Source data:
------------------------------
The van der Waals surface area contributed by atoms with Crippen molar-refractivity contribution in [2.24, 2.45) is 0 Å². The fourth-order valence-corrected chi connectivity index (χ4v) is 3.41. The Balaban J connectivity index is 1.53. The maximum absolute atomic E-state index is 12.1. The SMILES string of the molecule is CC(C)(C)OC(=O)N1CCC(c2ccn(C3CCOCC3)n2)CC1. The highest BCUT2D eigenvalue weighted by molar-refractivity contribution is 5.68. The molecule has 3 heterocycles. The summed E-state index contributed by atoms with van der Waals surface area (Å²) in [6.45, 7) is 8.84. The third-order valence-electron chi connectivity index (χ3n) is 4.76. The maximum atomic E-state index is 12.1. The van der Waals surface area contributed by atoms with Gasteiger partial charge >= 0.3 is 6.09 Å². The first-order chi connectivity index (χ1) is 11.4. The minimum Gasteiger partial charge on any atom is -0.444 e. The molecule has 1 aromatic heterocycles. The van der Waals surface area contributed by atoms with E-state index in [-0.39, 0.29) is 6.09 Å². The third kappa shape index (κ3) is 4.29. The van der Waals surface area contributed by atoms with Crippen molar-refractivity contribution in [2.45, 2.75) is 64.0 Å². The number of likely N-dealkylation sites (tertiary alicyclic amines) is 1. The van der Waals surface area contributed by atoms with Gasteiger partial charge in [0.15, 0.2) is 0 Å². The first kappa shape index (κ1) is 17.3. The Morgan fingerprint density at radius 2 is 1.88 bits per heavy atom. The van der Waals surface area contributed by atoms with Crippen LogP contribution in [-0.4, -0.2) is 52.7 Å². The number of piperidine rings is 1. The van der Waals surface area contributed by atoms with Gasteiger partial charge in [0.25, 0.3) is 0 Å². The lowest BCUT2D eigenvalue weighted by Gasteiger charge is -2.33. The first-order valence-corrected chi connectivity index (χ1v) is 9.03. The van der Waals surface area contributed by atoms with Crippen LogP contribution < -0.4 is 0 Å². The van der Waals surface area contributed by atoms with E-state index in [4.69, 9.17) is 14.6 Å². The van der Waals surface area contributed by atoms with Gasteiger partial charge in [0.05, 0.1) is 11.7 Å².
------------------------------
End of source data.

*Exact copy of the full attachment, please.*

The van der Waals surface area contributed by atoms with Crippen molar-refractivity contribution in [2.24, 2.45) is 0 Å². The fourth-order valence-corrected chi connectivity index (χ4v) is 3.41. The Balaban J connectivity index is 1.53. The maximum absolute atomic E-state index is 12.1. The SMILES string of the molecule is CC(C)(C)OC(=O)N1CCC(c2ccn(C3CCOCC3)n2)CC1. The highest BCUT2D eigenvalue weighted by molar-refractivity contribution is 5.68. The molecule has 3 heterocycles. The summed E-state index contributed by atoms with van der Waals surface area (Å²) in [6.45, 7) is 8.84. The third-order valence-electron chi connectivity index (χ3n) is 4.76. The maximum atomic E-state index is 12.1. The van der Waals surface area contributed by atoms with Gasteiger partial charge >= 0.3 is 6.09 Å². The first-order chi connectivity index (χ1) is 11.4. The minimum Gasteiger partial charge on any atom is -0.444 e. The molecule has 1 aromatic heterocycles. The van der Waals surface area contributed by atoms with E-state index in [-0.39, 0.29) is 6.09 Å². The third kappa shape index (κ3) is 4.29. The van der Waals surface area contributed by atoms with Crippen molar-refractivity contribution in [2.45, 2.75) is 64.0 Å². The number of likely N-dealkylation sites (tertiary alicyclic amines) is 1. The van der Waals surface area contributed by atoms with Gasteiger partial charge in [0.15, 0.2) is 0 Å². The first kappa shape index (κ1) is 17.3. The Morgan fingerprint density at radius 2 is 1.88 bits per heavy atom. The van der Waals surface area contributed by atoms with Crippen LogP contribution in [-0.4, -0.2) is 52.7 Å². The number of piperidine rings is 1. The van der Waals surface area contributed by atoms with Gasteiger partial charge in [0.25, 0.3) is 0 Å². The lowest BCUT2D eigenvalue weighted by Gasteiger charge is -2.33. The first-order valence-corrected chi connectivity index (χ1v) is 9.03. The van der Waals surface area contributed by atoms with Crippen LogP contribution < -0.4 is 0 Å². The van der Waals surface area contributed by atoms with E-state index in [4.69, 9.17) is 14.6 Å². The van der Waals surface area contributed by atoms with Gasteiger partial charge in [0.05, 0.1) is 11.7 Å².